structure were synthesized by melt polycondensation of isophthalic acid and pentaerythritol via A2+
    B4 approach, at three different monomer mole ratios (A2/B4 =1:1, 1.5:1, 2:1, respectively). Fourier
    transform infrared (FTIR) spectroscopy indicated that the expected HBPET. The degree of
    branching of the HBPET was estimated to be between 0.39–0.45 by 1H-NMR and 13C-NMR
    measurement. The thermogravimetric analysis ( TGA ) measurement revealed that HBPET had a
    10 % weight-loss at 350°C in N2.

  • 4/2/2014
  • Synthesis and Characterization of Aliphatic–Aromatic Hyperbranched Polyesters with High Organosolubility

    Carboxyl-terminated, water soluble, hyperbranched polyesters (HBPET) with aliphatic–aromatic
    structure were synthesized at three different monomer mole ratios (A3/B3 = 1 : 1, 2 : 1, 1 : 2, respectively) by melt
    polycondensation of aconitic acid and phloroglucinol via A3+ B3 approach. Fourier transform infrared (FTIR)
    spectroscopy indicated as that was expected HBPET, which showed excellent solubility in a variety of polar
    solvents such as N,N-dimethyl formamide (DMF), N-methyl-2-pyrrolidone (NMP), dimethyl sulfoxide (DMSO),
    and tetrahydrofuran (THF). The weight-average molecular weight of HBPET ranged from 7792 to 9214 g mol–1
    and their intrinsic viscosity were varied from 0.17 to 0.34 dL g–1. The degree of branching of the HBPET was
    estimated to be 0.44–0.49 by 1H and 13C NMR measurement. The thermogravimetric analysis (TGA) measurement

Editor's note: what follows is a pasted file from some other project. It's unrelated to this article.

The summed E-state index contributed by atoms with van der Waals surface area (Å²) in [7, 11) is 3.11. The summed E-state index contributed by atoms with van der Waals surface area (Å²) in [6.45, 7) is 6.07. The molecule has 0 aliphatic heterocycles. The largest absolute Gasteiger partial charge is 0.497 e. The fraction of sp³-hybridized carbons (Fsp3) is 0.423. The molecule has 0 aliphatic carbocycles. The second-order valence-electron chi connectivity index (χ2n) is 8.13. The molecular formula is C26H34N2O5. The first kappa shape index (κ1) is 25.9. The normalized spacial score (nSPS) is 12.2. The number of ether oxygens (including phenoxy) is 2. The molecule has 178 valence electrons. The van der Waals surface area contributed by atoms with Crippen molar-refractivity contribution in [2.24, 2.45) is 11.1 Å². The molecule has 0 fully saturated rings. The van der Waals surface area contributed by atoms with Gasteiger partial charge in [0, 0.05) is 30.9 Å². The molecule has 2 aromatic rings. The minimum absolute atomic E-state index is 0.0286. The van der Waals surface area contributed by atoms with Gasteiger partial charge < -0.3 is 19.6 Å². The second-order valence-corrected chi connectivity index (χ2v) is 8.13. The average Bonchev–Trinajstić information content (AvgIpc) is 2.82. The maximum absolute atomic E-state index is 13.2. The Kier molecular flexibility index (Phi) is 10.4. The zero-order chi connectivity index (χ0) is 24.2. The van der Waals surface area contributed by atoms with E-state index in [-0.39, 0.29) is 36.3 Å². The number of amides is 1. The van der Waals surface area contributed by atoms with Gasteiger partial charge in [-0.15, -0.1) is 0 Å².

revealed that HBPET was of 10% weight-loss at 340°C in N2.

  • 5/25/2015
  • Prospects of Textile Industry in Sudan (A technical Vision).

    Sudan has been known in Africa with many
    characteristics regarding its land suitable for
    agriculture and the river Nile, making a
    continuous irrigation source. However, in
    regard of the textile industry, Sudan was
    famous in producing different cotton
    varieties and grades and the Sudanese cotton
    was very famous worldwide with its high
    quality. This initiated the earlier beginning
    of textile industry which was first started
    with some governmental projects followed
    by the private sector. The raw material, in
    fact, represents a high percentage of the final
    product cost. Nowadays, textile industry is
    suffering from many problems, facing acute
    challenges, and becoming less attractive,
    though it can be very attractive if these
    constrains can be solved. This article
    highlights the current situation of the
    industry, the problems facing its
    development, and proposing a technical
    solution to overcome these constrains. It
    also shows the opportunities for investment
    in the traditional textile industry and other
    related industries.

  • 5/2/2014
  • The Effect of Fabric Type and Quality on the Quality of Readymade Garments

    The Effect of Fabric Type and Quality on the Quality of Readymade Garments

  • 11/28/2017
  • Suitable approach using agricultural residues for pulp and paper manufacturing

    The chemical compositions, fibre
    dimensions, elemental analysis and paper characteristics
    of sesame, karkadeh and okra stalks were studied in this
    work. It was found that the α-cellulose content of karkadeh,
    sesame and okra stalks were 45.8, 42.3 and 37.9%,
    respectively. Klason lignin was found to be the highest in
    okra 21.4% while it was 20.8 and 19.3% in sesame and
    karkadeh, respectively. Soda and soda-anthraquinone (AQ)
    pulping as sulfur-free processes were applied on these raw
    materials for producing pulp fibers. The results showed
    that a lower kappa number, higher screened pulp yield, and